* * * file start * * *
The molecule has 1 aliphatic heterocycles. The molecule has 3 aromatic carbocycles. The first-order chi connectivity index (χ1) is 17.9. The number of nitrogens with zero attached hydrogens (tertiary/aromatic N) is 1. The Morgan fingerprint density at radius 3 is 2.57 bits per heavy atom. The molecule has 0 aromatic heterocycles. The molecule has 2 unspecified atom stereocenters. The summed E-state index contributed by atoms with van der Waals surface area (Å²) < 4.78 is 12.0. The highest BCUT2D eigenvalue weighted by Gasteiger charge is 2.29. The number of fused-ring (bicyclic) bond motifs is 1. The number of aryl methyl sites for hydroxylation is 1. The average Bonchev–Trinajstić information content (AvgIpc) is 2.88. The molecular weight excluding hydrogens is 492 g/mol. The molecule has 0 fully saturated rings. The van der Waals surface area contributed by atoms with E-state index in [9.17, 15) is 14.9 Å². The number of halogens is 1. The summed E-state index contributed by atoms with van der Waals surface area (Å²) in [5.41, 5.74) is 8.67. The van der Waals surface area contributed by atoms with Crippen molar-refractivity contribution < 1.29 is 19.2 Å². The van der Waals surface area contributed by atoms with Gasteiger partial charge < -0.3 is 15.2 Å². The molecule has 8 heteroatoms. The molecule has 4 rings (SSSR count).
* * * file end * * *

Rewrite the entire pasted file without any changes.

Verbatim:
The molecule has 1 aliphatic heterocycles. The molecule has 3 aromatic carbocycles. The first-order chi connectivity index (χ1) is 17.9. The number of nitrogens with zero attached hydrogens (tertiary/aromatic N) is 1. The Morgan fingerprint density at radius 3 is 2.57 bits per heavy atom. The molecule has 0 aromatic heterocycles. The molecule has 2 unspecified atom stereocenters. The summed E-state index contributed by atoms with van der Waals surface area (Å²) < 4.78 is 12.0. The highest BCUT2D eigenvalue weighted by Gasteiger charge is 2.29. The number of fused-ring (bicyclic) bond motifs is 1. The number of aryl methyl sites for hydroxylation is 1. The average Bonchev–Trinajstić information content (AvgIpc) is 2.88. The molecular weight excluding hydrogens is 492 g/mol. The molecule has 0 fully saturated rings. The van der Waals surface area contributed by atoms with E-state index in [9.17, 15) is 14.9 Å². The number of halogens is 1. The summed E-state index contributed by atoms with van der Waals surface area (Å²) in [5.41, 5.74) is 8.67. The van der Waals surface area contributed by atoms with Crippen molar-refractivity contribution < 1.29 is 19.2 Å². The van der Waals surface area contributed by atoms with Gasteiger partial charge < -0.3 is 15.2 Å². The molecule has 8 heteroatoms. The molecule has 4 rings (SSSR count).